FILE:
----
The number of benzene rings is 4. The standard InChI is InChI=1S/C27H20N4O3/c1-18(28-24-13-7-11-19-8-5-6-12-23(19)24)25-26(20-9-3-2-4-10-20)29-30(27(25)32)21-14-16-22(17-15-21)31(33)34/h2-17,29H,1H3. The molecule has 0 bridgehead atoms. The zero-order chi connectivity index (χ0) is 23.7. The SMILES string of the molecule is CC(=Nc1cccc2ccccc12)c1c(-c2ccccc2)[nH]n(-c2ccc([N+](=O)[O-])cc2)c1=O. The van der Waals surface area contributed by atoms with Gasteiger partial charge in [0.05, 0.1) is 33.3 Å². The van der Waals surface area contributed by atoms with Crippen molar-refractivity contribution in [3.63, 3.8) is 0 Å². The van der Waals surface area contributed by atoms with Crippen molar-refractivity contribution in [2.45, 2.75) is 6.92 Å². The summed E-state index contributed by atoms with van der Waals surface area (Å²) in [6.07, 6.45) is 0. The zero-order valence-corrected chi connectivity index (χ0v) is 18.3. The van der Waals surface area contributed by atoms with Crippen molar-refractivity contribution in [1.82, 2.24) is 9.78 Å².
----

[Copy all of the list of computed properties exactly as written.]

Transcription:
The number of benzene rings is 4. The standard InChI is InChI=1S/C27H20N4O3/c1-18(28-24-13-7-11-19-8-5-6-12-23(19)24)25-26(20-9-3-2-4-10-20)29-30(27(25)32)21-14-16-22(17-15-21)31(33)34/h2-17,29H,1H3. The molecule has 0 bridgehead atoms. The zero-order chi connectivity index (χ0) is 23.7. The SMILES string of the molecule is CC(=Nc1cccc2ccccc12)c1c(-c2ccccc2)[nH]n(-c2ccc([N+](=O)[O-])cc2)c1=O. The van der Waals surface area contributed by atoms with Gasteiger partial charge in [0.05, 0.1) is 33.3 Å². The van der Waals surface area contributed by atoms with Crippen molar-refractivity contribution in [3.63, 3.8) is 0 Å². The van der Waals surface area contributed by atoms with Crippen molar-refractivity contribution in [2.45, 2.75) is 6.92 Å². The summed E-state index contributed by atoms with van der Waals surface area (Å²) in [6.07, 6.45) is 0. The zero-order valence-corrected chi connectivity index (χ0v) is 18.3. The van der Waals surface area contributed by atoms with Crippen molar-refractivity contribution in [1.82, 2.24) is 9.78 Å².